Zen, Tao, and the difficult.

It’s how we respond during the difficult times that tells us who we are. That’s what the difficult times provide for us, the opportunity to attend clearly, and respond in balance.

I know that’s easy to write or say and not so easy to remember when we are caught up in a difficult situation. But, it’s why we practice awareness. Over a period of time we start to see the rising of the emotional structure when it starts, not in the middle or when it’s over when we are doing the instant replay in our mind.

One of my guides was always insisting that all emotional structure starts in the body. So our feelings (emotions) actually start with feelings (physical sensations.) I never thought that was true but I think that’s because at one point I realized that I was never in my body long enough to recognize the beginning signs of emotional response. I am a drug/alcohol addict in remission, I hadn’t lived in my body for decades. I lived primarily in my mind. Now that I have an ongoing awareness practice I can see that the emotions start in the body.

It might be a tightening of the area around the eyes, a clenched hand, that empty butterfly feeling in the stomach, or a narrowing of the senses which actually are our bodies, although we sometimes confuse them with mind. Sight is the body seeing first, not the mind’s interpretation of what we see.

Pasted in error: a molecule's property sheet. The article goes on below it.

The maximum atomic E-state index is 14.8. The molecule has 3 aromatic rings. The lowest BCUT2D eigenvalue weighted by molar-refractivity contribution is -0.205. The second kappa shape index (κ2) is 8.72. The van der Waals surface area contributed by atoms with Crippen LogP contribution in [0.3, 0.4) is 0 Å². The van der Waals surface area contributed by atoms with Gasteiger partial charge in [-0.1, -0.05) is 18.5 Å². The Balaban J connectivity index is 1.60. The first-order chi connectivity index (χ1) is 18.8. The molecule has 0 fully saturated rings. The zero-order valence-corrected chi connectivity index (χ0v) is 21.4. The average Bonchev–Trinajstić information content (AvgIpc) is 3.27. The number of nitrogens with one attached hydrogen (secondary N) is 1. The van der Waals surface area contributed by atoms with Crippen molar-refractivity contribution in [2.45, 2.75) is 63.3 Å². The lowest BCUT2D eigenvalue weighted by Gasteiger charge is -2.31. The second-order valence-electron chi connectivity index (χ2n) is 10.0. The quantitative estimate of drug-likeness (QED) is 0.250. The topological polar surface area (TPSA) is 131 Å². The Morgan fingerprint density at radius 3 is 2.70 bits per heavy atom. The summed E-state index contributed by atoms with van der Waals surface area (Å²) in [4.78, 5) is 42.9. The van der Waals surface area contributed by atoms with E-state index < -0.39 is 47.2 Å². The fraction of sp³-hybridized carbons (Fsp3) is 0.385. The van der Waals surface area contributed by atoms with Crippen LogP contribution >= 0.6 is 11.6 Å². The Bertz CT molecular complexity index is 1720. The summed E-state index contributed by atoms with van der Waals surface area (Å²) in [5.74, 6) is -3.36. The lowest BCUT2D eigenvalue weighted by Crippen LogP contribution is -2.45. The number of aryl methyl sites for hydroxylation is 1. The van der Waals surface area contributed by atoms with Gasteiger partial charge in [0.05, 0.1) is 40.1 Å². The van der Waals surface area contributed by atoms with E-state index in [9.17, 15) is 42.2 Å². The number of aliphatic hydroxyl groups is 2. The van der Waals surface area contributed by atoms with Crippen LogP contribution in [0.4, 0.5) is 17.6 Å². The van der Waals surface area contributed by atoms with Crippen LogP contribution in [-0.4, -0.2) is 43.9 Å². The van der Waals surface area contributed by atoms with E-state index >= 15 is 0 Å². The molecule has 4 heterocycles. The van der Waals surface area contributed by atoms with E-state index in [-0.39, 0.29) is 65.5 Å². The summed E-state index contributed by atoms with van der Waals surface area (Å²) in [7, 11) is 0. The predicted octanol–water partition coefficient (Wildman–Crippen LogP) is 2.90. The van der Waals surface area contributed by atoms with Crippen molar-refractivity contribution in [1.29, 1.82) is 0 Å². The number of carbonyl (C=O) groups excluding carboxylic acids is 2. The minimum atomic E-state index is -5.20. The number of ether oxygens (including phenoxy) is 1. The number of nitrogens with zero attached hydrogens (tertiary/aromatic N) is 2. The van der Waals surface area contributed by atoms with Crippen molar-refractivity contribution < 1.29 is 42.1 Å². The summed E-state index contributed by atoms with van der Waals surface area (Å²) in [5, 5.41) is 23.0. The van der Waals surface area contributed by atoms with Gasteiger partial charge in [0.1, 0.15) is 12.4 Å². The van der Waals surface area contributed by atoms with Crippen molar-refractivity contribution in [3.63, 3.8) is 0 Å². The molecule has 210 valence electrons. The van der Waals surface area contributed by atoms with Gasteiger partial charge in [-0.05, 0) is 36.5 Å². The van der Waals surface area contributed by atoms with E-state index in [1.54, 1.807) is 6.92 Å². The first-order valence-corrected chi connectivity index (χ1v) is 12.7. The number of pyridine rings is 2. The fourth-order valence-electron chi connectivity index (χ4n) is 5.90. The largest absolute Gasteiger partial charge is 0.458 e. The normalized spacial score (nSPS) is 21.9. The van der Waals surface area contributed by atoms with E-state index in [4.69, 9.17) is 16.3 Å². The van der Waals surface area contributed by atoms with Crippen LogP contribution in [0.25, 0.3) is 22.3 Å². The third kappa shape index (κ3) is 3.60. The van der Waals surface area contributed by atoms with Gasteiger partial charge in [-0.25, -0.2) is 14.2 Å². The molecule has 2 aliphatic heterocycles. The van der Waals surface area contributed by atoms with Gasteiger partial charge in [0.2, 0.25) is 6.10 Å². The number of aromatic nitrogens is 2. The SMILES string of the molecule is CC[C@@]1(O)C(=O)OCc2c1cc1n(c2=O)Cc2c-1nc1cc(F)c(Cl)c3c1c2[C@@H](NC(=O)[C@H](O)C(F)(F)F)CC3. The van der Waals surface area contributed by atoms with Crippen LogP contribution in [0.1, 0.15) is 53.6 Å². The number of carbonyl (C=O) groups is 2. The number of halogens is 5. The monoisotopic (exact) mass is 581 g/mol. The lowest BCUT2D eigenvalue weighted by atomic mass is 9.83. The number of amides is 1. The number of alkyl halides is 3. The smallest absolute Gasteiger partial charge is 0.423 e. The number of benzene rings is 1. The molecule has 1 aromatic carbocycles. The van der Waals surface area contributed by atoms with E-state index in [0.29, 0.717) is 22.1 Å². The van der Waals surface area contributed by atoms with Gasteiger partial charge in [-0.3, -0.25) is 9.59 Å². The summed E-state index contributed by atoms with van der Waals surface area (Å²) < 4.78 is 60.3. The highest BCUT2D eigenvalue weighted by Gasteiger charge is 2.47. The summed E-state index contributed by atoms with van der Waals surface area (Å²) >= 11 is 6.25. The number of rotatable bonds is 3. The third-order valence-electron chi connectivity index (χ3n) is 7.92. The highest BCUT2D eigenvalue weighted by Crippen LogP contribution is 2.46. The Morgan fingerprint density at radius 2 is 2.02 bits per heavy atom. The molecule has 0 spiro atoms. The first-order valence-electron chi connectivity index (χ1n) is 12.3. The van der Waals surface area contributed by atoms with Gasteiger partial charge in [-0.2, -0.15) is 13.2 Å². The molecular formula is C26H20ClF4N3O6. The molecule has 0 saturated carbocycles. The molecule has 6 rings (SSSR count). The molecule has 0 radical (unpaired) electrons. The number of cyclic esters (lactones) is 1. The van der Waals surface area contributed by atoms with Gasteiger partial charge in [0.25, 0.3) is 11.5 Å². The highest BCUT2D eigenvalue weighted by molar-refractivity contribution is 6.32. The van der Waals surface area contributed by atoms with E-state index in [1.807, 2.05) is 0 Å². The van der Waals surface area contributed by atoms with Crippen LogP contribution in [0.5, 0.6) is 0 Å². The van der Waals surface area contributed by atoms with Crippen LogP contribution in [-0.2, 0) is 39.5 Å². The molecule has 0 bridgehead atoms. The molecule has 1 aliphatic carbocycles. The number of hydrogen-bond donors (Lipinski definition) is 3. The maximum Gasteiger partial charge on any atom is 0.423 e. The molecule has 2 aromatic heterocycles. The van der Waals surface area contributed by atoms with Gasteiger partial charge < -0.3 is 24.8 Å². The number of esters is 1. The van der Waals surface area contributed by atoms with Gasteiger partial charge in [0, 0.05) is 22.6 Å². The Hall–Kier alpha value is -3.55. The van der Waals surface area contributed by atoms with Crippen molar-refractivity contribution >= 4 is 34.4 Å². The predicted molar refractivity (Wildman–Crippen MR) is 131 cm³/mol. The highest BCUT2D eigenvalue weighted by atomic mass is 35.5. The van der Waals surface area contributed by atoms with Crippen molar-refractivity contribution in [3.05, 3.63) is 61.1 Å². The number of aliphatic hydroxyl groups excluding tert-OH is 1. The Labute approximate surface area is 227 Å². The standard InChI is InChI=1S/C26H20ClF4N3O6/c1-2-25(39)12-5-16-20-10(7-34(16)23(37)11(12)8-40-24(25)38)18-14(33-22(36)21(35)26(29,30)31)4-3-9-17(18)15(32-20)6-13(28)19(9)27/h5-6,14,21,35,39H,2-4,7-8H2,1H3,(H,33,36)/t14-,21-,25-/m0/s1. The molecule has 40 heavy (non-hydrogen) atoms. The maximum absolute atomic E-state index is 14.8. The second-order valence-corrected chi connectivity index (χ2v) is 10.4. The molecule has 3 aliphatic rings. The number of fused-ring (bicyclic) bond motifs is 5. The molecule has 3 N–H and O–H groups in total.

So, when we recognize those signs in the body that are the early warning signs of emotional reaction, we find we can start working to have some jurisdiction over how we respond. It’s the minds early warning system. We can start to deconstruct any possible conditioned emotional outburst by seeing it a light year before the emotions can hijack the ability to use our thought structures to ensure a safe response. You know you can respond in a skillful way because you have responded in skillful ways. We all have had some practice at that.

Knowing this and being able to put it into practice meant that I started to be able to handle “difficult times” in a totally different way. People around me noticed that I had changed. It didn’t happen overnight and it required some ongoing practice. I think a sitting practice helped although there is no need to start practicing Zen or Tao to be able to start noticing your bodies reactions. It means you need to find a way to practice noticing.

Many of us live in our mind. That means we live in relationship to what we think and that acts as a barrier to experiencing that which we are thinking about. It’s like always using a camera to view life. Your not getting the full impact and experience. So making that commitment to move from mind focus to mind and body attention will open a new world.

I encourage people to start an awareness practice. That means finding a way to focus on the above information. It doesn’t matter what practice you choose as long as you decide to commit to developing ways to experience your life without the conditioned reactions. I have never met anyone who hasn’t been successful to some degree once they started to become consciously aware of the body.

Let me know if you find this useful. Pass it along if you think it might help.

Bog Bows to you,

Bryan

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